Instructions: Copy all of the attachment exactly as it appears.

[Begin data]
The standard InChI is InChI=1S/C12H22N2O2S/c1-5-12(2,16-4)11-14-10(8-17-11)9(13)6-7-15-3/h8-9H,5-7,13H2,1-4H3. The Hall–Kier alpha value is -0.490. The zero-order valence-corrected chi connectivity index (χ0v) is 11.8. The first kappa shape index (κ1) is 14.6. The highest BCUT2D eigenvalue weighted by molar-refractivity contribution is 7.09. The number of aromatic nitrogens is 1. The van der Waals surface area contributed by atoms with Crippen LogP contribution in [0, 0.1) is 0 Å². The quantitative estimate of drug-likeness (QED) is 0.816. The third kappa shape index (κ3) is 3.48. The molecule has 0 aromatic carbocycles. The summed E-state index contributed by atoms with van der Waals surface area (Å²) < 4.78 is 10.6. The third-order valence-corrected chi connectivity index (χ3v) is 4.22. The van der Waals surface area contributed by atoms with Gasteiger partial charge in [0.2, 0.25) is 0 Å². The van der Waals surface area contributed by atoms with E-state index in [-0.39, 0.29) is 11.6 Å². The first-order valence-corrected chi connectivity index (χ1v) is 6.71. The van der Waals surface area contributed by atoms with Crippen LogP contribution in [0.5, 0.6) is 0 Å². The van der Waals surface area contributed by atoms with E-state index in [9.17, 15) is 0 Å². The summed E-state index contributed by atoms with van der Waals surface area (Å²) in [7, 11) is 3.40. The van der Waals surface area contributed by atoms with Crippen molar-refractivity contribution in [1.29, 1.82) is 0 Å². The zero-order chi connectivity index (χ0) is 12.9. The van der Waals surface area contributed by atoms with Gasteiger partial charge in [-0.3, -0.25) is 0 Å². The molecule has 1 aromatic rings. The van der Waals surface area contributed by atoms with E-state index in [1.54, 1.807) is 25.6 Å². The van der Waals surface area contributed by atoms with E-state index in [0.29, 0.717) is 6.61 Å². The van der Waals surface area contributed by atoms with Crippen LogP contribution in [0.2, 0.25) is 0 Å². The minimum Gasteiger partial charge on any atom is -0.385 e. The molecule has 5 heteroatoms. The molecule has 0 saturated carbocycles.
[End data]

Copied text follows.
The standard InChI is InChI=1S/C12H22N2O2S/c1-5-12(2,16-4)11-14-10(8-17-11)9(13)6-7-15-3/h8-9H,5-7,13H2,1-4H3. The Hall–Kier alpha value is -0.490. The zero-order valence-corrected chi connectivity index (χ0v) is 11.8. The first kappa shape index (κ1) is 14.6. The highest BCUT2D eigenvalue weighted by molar-refractivity contribution is 7.09. The number of aromatic nitrogens is 1. The van der Waals surface area contributed by atoms with Crippen LogP contribution in [0, 0.1) is 0 Å². The quantitative estimate of drug-likeness (QED) is 0.816. The third kappa shape index (κ3) is 3.48. The molecule has 0 aromatic carbocycles. The summed E-state index contributed by atoms with van der Waals surface area (Å²) < 4.78 is 10.6. The third-order valence-corrected chi connectivity index (χ3v) is 4.22. The van der Waals surface area contributed by atoms with Gasteiger partial charge in [0.2, 0.25) is 0 Å². The van der Waals surface area contributed by atoms with E-state index in [-0.39, 0.29) is 11.6 Å². The first-order valence-corrected chi connectivity index (χ1v) is 6.71. The van der Waals surface area contributed by atoms with Crippen LogP contribution in [0.5, 0.6) is 0 Å². The van der Waals surface area contributed by atoms with E-state index in [9.17, 15) is 0 Å². The summed E-state index contributed by atoms with van der Waals surface area (Å²) in [7, 11) is 3.40. The van der Waals surface area contributed by atoms with Crippen molar-refractivity contribution in [1.29, 1.82) is 0 Å². The zero-order chi connectivity index (χ0) is 12.9. The van der Waals surface area contributed by atoms with Gasteiger partial charge in [-0.3, -0.25) is 0 Å². The molecule has 1 aromatic rings. The van der Waals surface area contributed by atoms with E-state index in [1.54, 1.807) is 25.6 Å². The van der Waals surface area contributed by atoms with E-state index in [0.29, 0.717) is 6.61 Å². The van der Waals surface area contributed by atoms with Crippen LogP contribution in [0.2, 0.25) is 0 Å². The minimum Gasteiger partial charge on any atom is -0.385 e. The molecule has 5 heteroatoms. The molecule has 0 saturated carbocycles.